The last sip is in.

The final scoring is calculated, revealing there are four new consummate know-it-alls among us. These superheroes passed a heady three-day exam, winning the title Master Sommelier. What did they do to earn their cape?

They aced a three-part exam, with one portion a nerve-racking blind tasting. They essentially had to SPEED TASTE, which seems like it would be harder than SPEED DATING if you ask me. In a mere 25 minutes they had to taste — sip, swirl and spit — six wines and name the grape varietal, the country and district of origin and the vintage of the wine. I suppose they’d get extra credit if they knew the social security number of the winemaker who made the final blend of the wine.

(The test-taking was at the Hotel Healdsburg and kudos to Fernando Beteta from Chicago, Laura Maniec from New York City, Jonathan Pullis from Aspen, Colorado, and James Tidwell from Dallas, Texas.)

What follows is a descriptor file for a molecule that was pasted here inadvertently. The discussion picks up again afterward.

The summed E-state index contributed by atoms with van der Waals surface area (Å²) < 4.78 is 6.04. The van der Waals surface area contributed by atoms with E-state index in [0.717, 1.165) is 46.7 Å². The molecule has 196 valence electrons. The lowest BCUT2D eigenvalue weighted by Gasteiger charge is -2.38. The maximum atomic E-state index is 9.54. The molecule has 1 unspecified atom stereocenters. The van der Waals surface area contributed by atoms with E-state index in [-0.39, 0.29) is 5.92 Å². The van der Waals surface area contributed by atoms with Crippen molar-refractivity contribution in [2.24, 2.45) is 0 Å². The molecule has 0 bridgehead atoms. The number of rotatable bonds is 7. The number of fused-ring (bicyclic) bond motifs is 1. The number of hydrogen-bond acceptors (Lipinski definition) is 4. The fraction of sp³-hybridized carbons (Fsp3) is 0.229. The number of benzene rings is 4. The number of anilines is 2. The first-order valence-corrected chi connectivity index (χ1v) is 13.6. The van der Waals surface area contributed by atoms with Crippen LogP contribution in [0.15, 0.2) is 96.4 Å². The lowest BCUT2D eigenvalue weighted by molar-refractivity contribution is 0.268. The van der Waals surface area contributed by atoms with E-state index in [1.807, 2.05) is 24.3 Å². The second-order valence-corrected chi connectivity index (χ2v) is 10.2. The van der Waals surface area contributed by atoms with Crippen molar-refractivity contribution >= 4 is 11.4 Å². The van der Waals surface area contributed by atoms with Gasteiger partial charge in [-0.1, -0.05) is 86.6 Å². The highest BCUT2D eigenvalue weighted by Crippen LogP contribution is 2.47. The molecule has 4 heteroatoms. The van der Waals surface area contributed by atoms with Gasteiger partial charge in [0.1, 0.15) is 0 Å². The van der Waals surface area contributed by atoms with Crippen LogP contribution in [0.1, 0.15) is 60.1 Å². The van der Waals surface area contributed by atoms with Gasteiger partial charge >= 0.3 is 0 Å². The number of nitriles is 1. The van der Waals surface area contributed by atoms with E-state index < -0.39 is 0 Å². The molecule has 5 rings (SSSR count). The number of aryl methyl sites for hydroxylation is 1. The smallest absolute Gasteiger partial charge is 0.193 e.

Now for practical matters. Do you personally benefit from the knowledge in a sommelier’s noggin? Here’s a quiz to test your Wine IQ with it comes to restaurant sipping.

1) When you order unique bottling, do you weigh in with your sommelier? A) No, because I don’t want to look like a cad to my date. B) Only if the sommelier stops at my table because I don’t want to make a fuss. C) Yes, because I want to take advantage of a sommelier’s smarts, which is as vast as Google.

2) When the sommelier pours a small glass for you to sample, do you: A) smell the cork? B) smell the glass? C) taste the wine? D) smell the glass and if you notice an off aroma, taste the wine to confirm it?

3) When you order a wine you’re unfamiliar with and it has off aromas and flavors, do you: A) tell the sommelier the wine tastes like barnyard or stinky cheese and leave in a huff? B) tell the sommelier the wine has off aromas and flavors and order a new bottle? C) embrace the unexpected when tasting an unfamiliar varietal, but check in with the sommelier about the wine’s unique aromas and flavors?

The correct answers are #1 C, #2 D, #3 C.